Usually manufacturers mate a certain version of an ECU to an engine, but don't talk of upgrading the ECU alone for such purposes as OBD to OBD2 change. If there is a change in ECU for an engine, it is quite likely many other things would have changed in the engine warranting an ECU change.
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Old 8th October 2009, 16:10   #10
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1> So is it possible to use another ECU?
Like if, hypothetically, i get an RD ECU, I will have to get one that is designed for my OHC [or for a certain set of similar engines.]

2> I've read alot about people switching over from OBD2 ECUs to chipped OBD1 ECUs

3> So by switching from on OBD2 to an OBD1 ECU, the only thing one is doing is restricting the amount of information that you can check?
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Old 8th October 2009, 16:36   #11
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1. Yes. Of course, unless one wants to be stranded in the middle of nowhere, one should test the combination out on a dynamometer. One would also need intimate knowledge of the engine, and the corresponding values of the parameters used by the 'driveability' map

2. The reason wouldn't have had anything to do with diagnostics, but someone's knowledge of modifiability of the older gen ECU

3. Not so simple. Quite likely one would fall back to an older control method / strategy, apart from lesser diag data
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Old 8th October 2009, 18:12   #12
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I think the thread title should be changed to Advantages of Honda OBD2 over Honda OBD1 ECUs.

Sprucegoose: Between OBD1 and OBD2 ECUs, there are a few differences, least of which is the number of things able to be logged. Please keep in mind that some of them are there even between USDM, EUDM and JDM ECUs. With OBD2 came a few more things like a secondary O2 sensor (Not on all though), knock sensors (present on few OBD1 engines/ECUs as well, and not on all OBD2 engines/ECUs). Now USDM OBD1 ECUs have provisions for ELD, which JDM OBD1 ECUs do not. So it's more about the differences between different ECUs rather than about OBD2 vis-a-vis OBD1 features.

Suffice to say that when you move over to Honda OBD1 ecus, you will not be stuck with less things to log or less diagnostic information. You move over to OBD1 ECUs for the exact reason that you've been asking about - Chipping and infinite moddability.

As for the RD ECU, I do not know if they have a harness converter or not, but if they don't you will have to say bye-bye to your original stock engine harness as it will be cut and spliced according to RD's specs. The Honda ECUs, OTOH, can be connected using a wiring harness converter as most of the stuff is common externally between the 2 standards, only with different wiring schemes. Do not know if RD has different spec ECUs for different manufacturers, will let Bangalore boys answer that one.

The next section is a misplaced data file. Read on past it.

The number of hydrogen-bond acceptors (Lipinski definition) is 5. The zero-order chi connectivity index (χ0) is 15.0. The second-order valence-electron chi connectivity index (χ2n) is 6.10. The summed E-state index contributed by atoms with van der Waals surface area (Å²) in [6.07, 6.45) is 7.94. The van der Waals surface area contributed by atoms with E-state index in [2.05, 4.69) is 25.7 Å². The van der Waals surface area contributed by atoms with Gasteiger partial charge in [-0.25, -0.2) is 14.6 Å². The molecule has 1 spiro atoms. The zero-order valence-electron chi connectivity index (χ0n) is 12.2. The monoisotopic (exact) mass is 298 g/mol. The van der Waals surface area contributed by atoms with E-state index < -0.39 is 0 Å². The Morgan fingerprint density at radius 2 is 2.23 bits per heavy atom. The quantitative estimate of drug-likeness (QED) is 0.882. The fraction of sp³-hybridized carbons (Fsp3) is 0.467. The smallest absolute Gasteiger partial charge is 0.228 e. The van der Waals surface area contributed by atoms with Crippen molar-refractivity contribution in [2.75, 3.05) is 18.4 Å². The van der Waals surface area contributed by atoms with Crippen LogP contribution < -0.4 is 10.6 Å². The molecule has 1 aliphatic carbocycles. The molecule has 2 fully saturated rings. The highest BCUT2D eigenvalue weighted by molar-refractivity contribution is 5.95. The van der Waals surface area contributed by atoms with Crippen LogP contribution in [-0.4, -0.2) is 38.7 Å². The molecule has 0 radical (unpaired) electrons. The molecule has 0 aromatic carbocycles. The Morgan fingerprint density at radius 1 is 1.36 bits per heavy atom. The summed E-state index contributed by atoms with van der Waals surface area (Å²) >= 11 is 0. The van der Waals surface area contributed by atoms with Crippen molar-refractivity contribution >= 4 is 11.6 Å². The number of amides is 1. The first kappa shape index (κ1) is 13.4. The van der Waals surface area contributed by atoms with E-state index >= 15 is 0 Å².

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Old 10th October 2009, 00:47   #13
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@pranavt - yes you have it - OBD1 was the emission regulation at electronic control of the engine & its emissions. OBD 2 has basically taken it to the next level.

Ex1: most OBD1 applications have 2 O2 sensors (one for each bank) - this will confirm if the engine ran at stoichimetric conditions. Now, the 3 way cat is highly dependant upon the engine runing at stoic. The OBD2 has 4 O2 sensors (for a V config) where there are 2 more O2 sensors after the cat. This monitors the Oxygen level downstream of the cat. Several tests would have been run during development to determine how much O2 is absorbed/released in the cat to convert CO to CO2 and NOx to N2 etc.
The Civic is a Port injected engine and so during knock, fuel is cut and ignition is retarded until knock is eminiated - this is monitored cycle by cycle

The best way to bypass some of this is a piggy back ECU that takes in the inputs from these sensors and tells the ECM what you want it to know.

Cheers.
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Old 10th October 2009, 09:11   #14
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Quote:
Originally Posted by DerAlte View Post
So I can go to GM, Ford or Tata service center and they can give me an emission certificate just by connecting the diag tool over OBD2, or reduce the emissions coming out of my car?

The motive for making OBD2 mandatory was
a. making emissions related data available on call and
b. preventing an escape route for manufacturers by citing inability to measure or inability to present measurements.
Quote:
Emission testing
In the United States, many states now use OBD-II testing instead of tailpipe testing in OBD-II compliant vehicles (1996 and newer). Since OBD-II stores trouble codes for emissions equipment, the testing computer can query the vehicle's onboard computer and verify there are no emission related trouble codes and that the vehicle is in compliance with emission standards for the model year it was made.
On-board diagnostics - Wikipedia, the free encyclopedia
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Old 10th October 2009, 14:35   #15
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Quote:
Originally Posted by 7600 View Post
The best way to bypass some of this is a piggy back ECU that takes in the inputs from these sensors and tells the ECM what you want it to know.

Cheers.
Piggybacks on Honda OBD1 ECUs are useless, as the ECUs can be chipped and made to behave exactly like full-blown standalones with datalogging, remapping et al